Social Scaffolding: The progressive response to inequalities

Local people building Castellers, part of the traditional Festival La Mercè in Barcelona, Spain, September 1999. Banner image: Shutterstock/RnDms
Social Scaffolding: The progressive response to inequalities

This article is part of a series in which OECD experts and thought leaders — from around the world and all parts of society — address the COVID-19 crisis, discussing and developing solutions now and for the future. Aiming to foster the fruitful exchange of expertise and perspectives across fields to help us rise to this critical challenge, opinions expressed do not necessarily represent the views of the OECD.

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There is no need to reach the end of this adventure to realise that we must redefine the post-pandemic era’s narratives. An era that has shown our need for the state’s social protection sector, but one with a modern mind-set and forged on the anvil of the reality. A reality that must address its productivity rate, calling for more “effectiveness” and “integrity”.

A 2011 OECD review on Greece’s sustainable recovery policies highlighted the importance of productivity per person and hours worked but, according to a 2020 Eurostat review, it scores low on both. Conversely, 2018 research from The Hellenic Foundation for European and Foreign Policy (ELIAMEP) recommended that decision- and law-makers separate administrative functions and political supervision. Yet, in its World Employment and Social Outlook - Trends 2020, the ILO suggests both groups do not approach social inequalities as a natural phenomenon, but instead use “social scaffolding” to mitigate them. Scaffolding that will reach those in need, in terms of the empathy and concern that our current times require.

Read more on the Forum Network: "Worried about your job, finances and the future? You're not alone" by Valerie Frey, Directorate for Employment, Labour and Social Affairs, OECD

A couple of months ago, the OECD’s Risks that Matter 2020: The long reach of COVID-19 report sounded the alarm: Greeks are among the most concerned about not being able to pay their expenses and make ends meet. This was coupled with a considerable number of respondents (27.5%) reporting that they could not afford regular costs since the start of the COVID-19 outbreak. This plays out in Eurostat findings on those at risk of poverty or social exclusion in the EU, in which Greece is the third highest (30%); regarding the share of people unable to deal with unexpected financial challenges, the country lies above the EU average rate of 32% as the third-worst overall. Poverty rates remain high among the young, and they further revealed their concerns regarding the social protection system’s intergenerational fairness in the OECD’s 2020 Economic Survey for Greece. Moreover, a recent Hellenic Federation of Enterprises report using OECD data outlined current domestic economic inequalities: the median average income of the population’s top 20% earns 5.51 times more compared to that of the bottom 20%, while 55.4% considers itself as economically vulnerable and a 12.9% finds itself below the poverty line.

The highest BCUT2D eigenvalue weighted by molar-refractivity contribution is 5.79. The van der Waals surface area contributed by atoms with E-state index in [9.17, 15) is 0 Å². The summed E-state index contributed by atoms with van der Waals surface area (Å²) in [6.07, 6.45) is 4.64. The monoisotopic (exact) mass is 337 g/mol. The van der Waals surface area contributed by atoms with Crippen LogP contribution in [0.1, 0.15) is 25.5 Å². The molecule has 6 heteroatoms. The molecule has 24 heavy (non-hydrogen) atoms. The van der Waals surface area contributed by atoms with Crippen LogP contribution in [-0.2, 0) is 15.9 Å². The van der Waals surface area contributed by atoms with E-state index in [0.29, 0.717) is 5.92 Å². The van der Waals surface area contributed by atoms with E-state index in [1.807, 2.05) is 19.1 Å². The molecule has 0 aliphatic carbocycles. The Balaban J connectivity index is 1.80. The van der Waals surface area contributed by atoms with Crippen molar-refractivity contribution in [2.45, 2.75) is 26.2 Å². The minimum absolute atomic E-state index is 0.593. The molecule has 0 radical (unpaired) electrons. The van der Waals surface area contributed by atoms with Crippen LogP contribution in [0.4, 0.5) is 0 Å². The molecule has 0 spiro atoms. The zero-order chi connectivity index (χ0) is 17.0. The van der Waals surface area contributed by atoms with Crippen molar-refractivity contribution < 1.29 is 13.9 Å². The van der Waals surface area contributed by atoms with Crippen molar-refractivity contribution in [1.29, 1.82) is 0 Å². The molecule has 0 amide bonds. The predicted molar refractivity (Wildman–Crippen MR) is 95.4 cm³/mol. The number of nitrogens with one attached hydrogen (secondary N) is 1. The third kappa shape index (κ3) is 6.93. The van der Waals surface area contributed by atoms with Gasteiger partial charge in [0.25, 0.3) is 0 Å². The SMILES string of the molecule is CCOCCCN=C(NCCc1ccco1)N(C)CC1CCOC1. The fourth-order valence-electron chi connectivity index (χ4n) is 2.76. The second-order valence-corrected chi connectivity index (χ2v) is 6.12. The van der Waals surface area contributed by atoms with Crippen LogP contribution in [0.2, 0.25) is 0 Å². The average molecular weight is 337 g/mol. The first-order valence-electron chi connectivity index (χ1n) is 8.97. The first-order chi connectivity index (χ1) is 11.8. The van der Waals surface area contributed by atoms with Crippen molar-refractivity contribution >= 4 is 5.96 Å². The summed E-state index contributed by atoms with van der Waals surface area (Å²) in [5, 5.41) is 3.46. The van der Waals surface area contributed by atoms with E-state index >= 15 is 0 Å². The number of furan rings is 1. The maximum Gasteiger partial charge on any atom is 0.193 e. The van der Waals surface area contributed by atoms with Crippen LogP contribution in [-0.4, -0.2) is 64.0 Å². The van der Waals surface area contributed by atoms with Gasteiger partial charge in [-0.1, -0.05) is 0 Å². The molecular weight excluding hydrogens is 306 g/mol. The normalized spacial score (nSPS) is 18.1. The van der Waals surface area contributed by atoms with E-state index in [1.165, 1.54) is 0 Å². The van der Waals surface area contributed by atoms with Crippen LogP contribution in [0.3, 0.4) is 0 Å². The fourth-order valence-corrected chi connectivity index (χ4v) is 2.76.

Additionally, recently published National Statistical Authority’s data report that the bottom quintile of households in terms of income spent 54.9% of their budget on food and housing, whereas the top spent only 24.6%. COVID-19 has also exposed our societies’ psychosocial vulnerability, according to both Eurofound’s and the OECD’s findings on life satisfaction and mental health. Taken together, these factors show the need for targeted state interventions focused on minimum income support and increased social protection, both being considered top priorities by Greeks following an EU Commission report.

Read the report "Risks that matter 2020: The long reach of COVID-19" and visit the OECD's COVID-19 Hub to browse hundreds of policy responses

Visit the OECD's COVID-19 Hub

The response to all these challenges—and consequently the social scaffolding being developed—must be to create narratives by exploring strategies that, even before the pandemic, only cautiously tackled inequalities. Something that needs to be considered is the historic opportunity offered by the EU’s NextGeneration fund. The fund’s power stems from a collective political maturity and insightfulness, assessing and analysing developments at both central and regional levels to promote a gradually radical and visionary approach to the social state’s modern architecture.

This architecture must be grounded in substantial strategic planning, and not merely distribute funds ineffectively among the parallel worlds of specific regions. Social scaffolding that will have contact points for citizens, and further invest in human-centered fields of study working to diagnose and heal our social ills. Social scaffolding that deserves to be planned and implemented using collective and co-ordinated knowledge, and where decision-makers will listen to personal experiences. Not only to approach what seems feasible, but to broaden it.

Find out more about the EU's NextGeneration fund, the temporary instrument designed to boost Europe's recovery

Related Topics

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Go to the profile of Beth Walter Honadle
almost 2 years ago

In our conversation about equity, we need to discuss solutions to exporting pollution to other countries in the name of going green. The most disadvantaged groups are paying the price of other groups having a cleaner environment.

Go to the profile of Radhika Kapoor
over 1 year ago

thanks for sharing a beautiful and informative blog.